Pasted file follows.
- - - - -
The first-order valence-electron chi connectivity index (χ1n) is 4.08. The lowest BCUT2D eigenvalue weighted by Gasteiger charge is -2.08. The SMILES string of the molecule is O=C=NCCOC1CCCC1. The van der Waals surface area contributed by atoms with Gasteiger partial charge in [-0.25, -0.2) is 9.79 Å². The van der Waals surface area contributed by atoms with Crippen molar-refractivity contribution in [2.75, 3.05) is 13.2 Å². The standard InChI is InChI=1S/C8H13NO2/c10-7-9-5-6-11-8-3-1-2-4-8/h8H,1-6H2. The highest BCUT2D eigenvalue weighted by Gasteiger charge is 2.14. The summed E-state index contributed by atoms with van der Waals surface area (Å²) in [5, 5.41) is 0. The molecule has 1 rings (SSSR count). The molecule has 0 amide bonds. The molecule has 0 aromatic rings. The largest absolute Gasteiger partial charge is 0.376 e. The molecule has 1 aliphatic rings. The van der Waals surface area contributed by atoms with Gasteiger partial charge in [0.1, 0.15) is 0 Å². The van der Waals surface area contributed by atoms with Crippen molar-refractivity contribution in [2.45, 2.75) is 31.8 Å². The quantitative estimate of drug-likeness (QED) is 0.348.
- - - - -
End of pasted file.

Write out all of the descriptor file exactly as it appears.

The first-order valence-electron chi connectivity index (χ1n) is 4.08. The lowest BCUT2D eigenvalue weighted by Gasteiger charge is -2.08. The SMILES string of the molecule is O=C=NCCOC1CCCC1. The van der Waals surface area contributed by atoms with Gasteiger partial charge in [-0.25, -0.2) is 9.79 Å². The van der Waals surface area contributed by atoms with Crippen molar-refractivity contribution in [2.75, 3.05) is 13.2 Å². The standard InChI is InChI=1S/C8H13NO2/c10-7-9-5-6-11-8-3-1-2-4-8/h8H,1-6H2. The highest BCUT2D eigenvalue weighted by Gasteiger charge is 2.14. The summed E-state index contributed by atoms with van der Waals surface area (Å²) in [5, 5.41) is 0. The molecule has 1 rings (SSSR count). The molecule has 0 amide bonds. The molecule has 0 aromatic rings. The largest absolute Gasteiger partial charge is 0.376 e. The molecule has 1 aliphatic rings. The van der Waals surface area contributed by atoms with Gasteiger partial charge in [0.1, 0.15) is 0 Å². The van der Waals surface area contributed by atoms with Crippen molar-refractivity contribution in [2.45, 2.75) is 31.8 Å². The quantitative estimate of drug-likeness (QED) is 0.348.